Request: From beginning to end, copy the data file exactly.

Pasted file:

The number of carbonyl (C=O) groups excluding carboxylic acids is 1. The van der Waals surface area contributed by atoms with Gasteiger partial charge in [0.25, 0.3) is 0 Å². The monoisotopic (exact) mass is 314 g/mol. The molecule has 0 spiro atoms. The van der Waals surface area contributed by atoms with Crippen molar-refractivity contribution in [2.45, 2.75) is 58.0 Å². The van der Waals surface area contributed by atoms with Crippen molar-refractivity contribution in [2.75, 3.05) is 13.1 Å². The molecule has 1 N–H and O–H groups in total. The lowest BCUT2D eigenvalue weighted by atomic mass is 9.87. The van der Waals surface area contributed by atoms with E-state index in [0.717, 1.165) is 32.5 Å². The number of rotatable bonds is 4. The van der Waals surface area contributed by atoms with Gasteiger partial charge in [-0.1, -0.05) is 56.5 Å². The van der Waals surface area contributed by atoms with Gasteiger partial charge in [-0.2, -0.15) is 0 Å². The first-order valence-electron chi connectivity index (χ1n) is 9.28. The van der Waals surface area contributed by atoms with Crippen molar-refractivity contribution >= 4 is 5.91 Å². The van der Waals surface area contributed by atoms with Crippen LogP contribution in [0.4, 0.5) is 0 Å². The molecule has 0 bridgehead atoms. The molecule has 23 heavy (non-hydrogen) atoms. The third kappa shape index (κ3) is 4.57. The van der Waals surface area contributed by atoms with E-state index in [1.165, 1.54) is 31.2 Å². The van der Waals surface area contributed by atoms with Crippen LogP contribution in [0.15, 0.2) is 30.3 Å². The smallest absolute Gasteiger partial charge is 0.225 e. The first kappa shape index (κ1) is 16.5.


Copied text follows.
The number of carbonyl (C=O) groups excluding carboxylic acids is 1. The van der Waals surface area contributed by atoms with Gasteiger partial charge in [0.25, 0.3) is 0 Å². The monoisotopic (exact) mass is 314 g/mol. The molecule has 0 spiro atoms. The van der Waals surface area contributed by atoms with Crippen molar-refractivity contribution in [2.45, 2.75) is 58.0 Å². The van der Waals surface area contributed by atoms with Crippen molar-refractivity contribution in [2.75, 3.05) is 13.1 Å². The molecule has 1 N–H and O–H groups in total. The lowest BCUT2D eigenvalue weighted by atomic mass is 9.87. The van der Waals surface area contributed by atoms with E-state index in [0.717, 1.165) is 32.5 Å². The number of rotatable bonds is 4. The van der Waals surface area contributed by atoms with Gasteiger partial charge in [-0.1, -0.05) is 56.5 Å². The van der Waals surface area contributed by atoms with Gasteiger partial charge in [-0.2, -0.15) is 0 Å². The first-order valence-electron chi connectivity index (χ1n) is 9.28. The van der Waals surface area contributed by atoms with Crippen molar-refractivity contribution >= 4 is 5.91 Å². The van der Waals surface area contributed by atoms with Crippen LogP contribution in [0.4, 0.5) is 0 Å². The molecule has 0 bridgehead atoms. The molecule has 23 heavy (non-hydrogen) atoms. The third kappa shape index (κ3) is 4.57. The van der Waals surface area contributed by atoms with E-state index in [1.165, 1.54) is 31.2 Å². The van der Waals surface area contributed by atoms with Crippen LogP contribution in [0.15, 0.2) is 30.3 Å². The smallest absolute Gasteiger partial charge is 0.225 e. The first kappa shape index (κ1) is 16.5.